So far the Thaumaturge is really neat. You investigate an area to find clues to peoples motivations and problems then you have a number of options to either convince or mind control or something else to resolve the conflict. Combat is turn based, you unlock new 'cards' as you level your flaws, as far as I can tell, the cards aren't random, they are just a representation of the actions you can do to your enemies, like attack, skill etc. But its possible as I get more abilities they will be somewhat random. It does have issues where the story feels disjointed. Like, I was trying to figure out a situation where a bunch of pissed off lumberjacks were going to burn a woman as a witch, and to be fair, she did kill the village leader with fire, but when I reminded her husband that he loved her, everyone was suddenly like, "now go away and don't come back" and suddenly the scene just ended. It was very weird.

Shadow Warrior 3, movement based fps game, mostly arena fights. Combat is pretty fun and fast, story is, there, Lo Wang is kinda annoying, kinda lovable, will probably end up being much more annoying by the time I finish it. Does seem to have a pacing problem, like the levels are cool looking and colorful, enemies are unique as hell, but it seems like its really in a hurry to get things over with. So far I have only had a few enemy encounters that didn't introduce a new level or enemy to fight and I am rapidly filling up the roster which makes me wonder if I'm already half way through at only an hour in a half in. Well, I suppose we shall see, I did hear the game was pretty short.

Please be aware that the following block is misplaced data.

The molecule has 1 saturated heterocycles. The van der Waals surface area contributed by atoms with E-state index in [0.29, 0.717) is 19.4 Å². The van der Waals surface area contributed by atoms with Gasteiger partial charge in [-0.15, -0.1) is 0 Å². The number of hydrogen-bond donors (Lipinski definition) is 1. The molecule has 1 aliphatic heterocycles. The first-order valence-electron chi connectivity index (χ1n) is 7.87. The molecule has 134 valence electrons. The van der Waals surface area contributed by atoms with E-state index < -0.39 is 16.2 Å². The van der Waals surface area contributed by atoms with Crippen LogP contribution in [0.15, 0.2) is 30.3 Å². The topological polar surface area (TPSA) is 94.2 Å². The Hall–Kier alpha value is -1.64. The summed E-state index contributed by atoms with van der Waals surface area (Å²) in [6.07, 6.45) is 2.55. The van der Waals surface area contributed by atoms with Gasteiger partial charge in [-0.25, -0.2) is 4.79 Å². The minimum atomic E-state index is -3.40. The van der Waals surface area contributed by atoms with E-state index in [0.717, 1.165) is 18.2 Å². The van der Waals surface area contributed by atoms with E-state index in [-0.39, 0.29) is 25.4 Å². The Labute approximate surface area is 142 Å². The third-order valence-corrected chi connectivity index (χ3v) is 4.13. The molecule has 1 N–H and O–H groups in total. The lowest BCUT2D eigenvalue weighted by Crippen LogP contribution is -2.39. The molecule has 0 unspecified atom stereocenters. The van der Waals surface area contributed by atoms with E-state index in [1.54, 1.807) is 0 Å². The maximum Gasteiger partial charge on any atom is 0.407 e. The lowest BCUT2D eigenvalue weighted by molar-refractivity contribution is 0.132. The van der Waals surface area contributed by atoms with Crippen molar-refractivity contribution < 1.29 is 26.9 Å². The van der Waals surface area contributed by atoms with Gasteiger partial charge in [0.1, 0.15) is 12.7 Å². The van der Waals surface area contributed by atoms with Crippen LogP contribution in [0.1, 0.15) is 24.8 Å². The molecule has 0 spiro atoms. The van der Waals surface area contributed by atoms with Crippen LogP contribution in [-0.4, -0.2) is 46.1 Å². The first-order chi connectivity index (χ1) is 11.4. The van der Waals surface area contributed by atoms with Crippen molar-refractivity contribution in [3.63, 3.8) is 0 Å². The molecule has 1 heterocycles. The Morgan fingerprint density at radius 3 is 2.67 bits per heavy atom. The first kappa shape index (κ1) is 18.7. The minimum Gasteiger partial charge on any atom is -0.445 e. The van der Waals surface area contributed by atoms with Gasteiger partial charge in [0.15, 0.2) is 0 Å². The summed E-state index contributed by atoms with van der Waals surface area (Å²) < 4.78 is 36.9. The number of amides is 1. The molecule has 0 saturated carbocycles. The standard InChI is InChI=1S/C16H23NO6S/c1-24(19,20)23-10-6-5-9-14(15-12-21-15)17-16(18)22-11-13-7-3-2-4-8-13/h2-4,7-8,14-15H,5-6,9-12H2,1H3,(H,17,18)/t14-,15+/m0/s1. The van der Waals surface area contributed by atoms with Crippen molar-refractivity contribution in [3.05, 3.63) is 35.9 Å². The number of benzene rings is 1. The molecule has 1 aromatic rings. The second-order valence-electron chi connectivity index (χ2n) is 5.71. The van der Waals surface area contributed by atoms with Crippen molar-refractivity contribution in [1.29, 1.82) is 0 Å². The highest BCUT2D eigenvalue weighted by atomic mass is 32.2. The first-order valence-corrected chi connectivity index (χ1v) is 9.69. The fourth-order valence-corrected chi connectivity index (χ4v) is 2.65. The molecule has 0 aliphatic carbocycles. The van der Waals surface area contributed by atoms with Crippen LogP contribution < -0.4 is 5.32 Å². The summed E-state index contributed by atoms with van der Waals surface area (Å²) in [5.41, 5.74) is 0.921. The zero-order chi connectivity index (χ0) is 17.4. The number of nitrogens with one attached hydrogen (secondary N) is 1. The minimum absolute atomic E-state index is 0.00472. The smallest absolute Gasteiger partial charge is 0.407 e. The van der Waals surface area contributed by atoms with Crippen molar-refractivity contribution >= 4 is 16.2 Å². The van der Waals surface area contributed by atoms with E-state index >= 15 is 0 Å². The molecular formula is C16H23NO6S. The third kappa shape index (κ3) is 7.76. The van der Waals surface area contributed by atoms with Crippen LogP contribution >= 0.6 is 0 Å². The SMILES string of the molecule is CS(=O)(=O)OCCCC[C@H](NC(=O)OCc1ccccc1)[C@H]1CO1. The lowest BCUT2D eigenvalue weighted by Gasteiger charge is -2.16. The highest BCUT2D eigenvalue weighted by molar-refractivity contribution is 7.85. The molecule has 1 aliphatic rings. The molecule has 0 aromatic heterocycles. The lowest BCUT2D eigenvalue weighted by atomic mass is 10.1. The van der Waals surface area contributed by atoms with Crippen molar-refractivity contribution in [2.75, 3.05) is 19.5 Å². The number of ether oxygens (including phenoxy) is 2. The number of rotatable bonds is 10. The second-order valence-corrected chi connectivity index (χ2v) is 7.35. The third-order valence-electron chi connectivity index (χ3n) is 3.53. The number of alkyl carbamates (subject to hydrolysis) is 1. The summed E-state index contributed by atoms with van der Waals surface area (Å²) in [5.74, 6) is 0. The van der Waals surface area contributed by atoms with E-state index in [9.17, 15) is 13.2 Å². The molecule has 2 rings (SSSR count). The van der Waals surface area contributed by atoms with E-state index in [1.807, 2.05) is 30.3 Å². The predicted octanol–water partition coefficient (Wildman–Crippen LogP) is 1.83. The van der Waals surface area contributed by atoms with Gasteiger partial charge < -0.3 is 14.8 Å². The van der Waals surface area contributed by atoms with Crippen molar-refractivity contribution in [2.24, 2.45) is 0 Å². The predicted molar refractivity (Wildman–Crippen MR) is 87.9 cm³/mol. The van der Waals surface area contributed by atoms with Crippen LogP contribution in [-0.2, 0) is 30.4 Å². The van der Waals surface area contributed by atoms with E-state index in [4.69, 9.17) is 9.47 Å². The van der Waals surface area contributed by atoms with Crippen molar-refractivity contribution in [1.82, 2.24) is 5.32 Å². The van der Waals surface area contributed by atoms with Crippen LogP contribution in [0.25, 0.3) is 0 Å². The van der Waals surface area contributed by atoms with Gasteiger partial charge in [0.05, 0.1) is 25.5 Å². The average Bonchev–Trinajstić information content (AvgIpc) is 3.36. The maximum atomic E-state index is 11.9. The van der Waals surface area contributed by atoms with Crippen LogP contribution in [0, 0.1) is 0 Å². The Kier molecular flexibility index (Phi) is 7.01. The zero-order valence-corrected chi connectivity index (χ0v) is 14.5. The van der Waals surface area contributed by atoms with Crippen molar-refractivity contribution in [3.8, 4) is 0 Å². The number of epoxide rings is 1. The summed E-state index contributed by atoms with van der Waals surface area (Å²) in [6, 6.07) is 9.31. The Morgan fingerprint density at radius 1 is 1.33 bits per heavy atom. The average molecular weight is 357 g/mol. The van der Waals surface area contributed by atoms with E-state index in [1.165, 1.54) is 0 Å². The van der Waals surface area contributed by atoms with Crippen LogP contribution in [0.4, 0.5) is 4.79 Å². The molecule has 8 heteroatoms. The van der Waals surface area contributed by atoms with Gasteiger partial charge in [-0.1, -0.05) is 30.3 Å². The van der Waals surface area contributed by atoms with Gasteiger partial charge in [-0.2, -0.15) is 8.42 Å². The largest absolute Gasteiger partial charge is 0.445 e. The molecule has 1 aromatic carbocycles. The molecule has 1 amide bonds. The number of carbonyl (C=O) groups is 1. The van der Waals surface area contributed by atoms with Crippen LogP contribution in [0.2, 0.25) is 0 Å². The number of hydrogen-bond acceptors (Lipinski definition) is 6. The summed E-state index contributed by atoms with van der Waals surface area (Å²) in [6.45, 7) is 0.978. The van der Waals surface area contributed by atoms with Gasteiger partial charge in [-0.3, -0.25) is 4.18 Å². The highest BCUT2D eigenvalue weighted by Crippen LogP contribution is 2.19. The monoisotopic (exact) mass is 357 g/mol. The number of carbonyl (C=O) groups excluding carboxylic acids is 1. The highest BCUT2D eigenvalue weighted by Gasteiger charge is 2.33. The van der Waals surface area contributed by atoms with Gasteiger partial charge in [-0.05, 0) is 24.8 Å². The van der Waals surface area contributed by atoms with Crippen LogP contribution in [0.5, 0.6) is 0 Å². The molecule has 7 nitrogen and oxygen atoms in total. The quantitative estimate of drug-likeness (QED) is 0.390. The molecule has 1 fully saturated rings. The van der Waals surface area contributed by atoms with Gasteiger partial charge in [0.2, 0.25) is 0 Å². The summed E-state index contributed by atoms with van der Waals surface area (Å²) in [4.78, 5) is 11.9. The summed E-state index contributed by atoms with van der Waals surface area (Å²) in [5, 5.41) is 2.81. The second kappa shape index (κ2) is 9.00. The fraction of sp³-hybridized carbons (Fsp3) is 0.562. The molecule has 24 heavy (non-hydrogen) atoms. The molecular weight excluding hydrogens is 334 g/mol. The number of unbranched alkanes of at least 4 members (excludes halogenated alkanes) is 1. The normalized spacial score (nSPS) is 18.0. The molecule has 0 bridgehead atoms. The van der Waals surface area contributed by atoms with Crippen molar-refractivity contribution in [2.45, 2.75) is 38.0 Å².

Casual Shinji

Should've gone before we left.
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I'm lukewarm on FF7 Rebirth after 15 hours or so, though leaning more toward the 'warm', but not by that much. And the main reason is the open-world. While it's not terrible - there is some decent entertainment value to it - it takes away from what was fun about Remake, which was hanging out with these charming characters in this big steampunk world.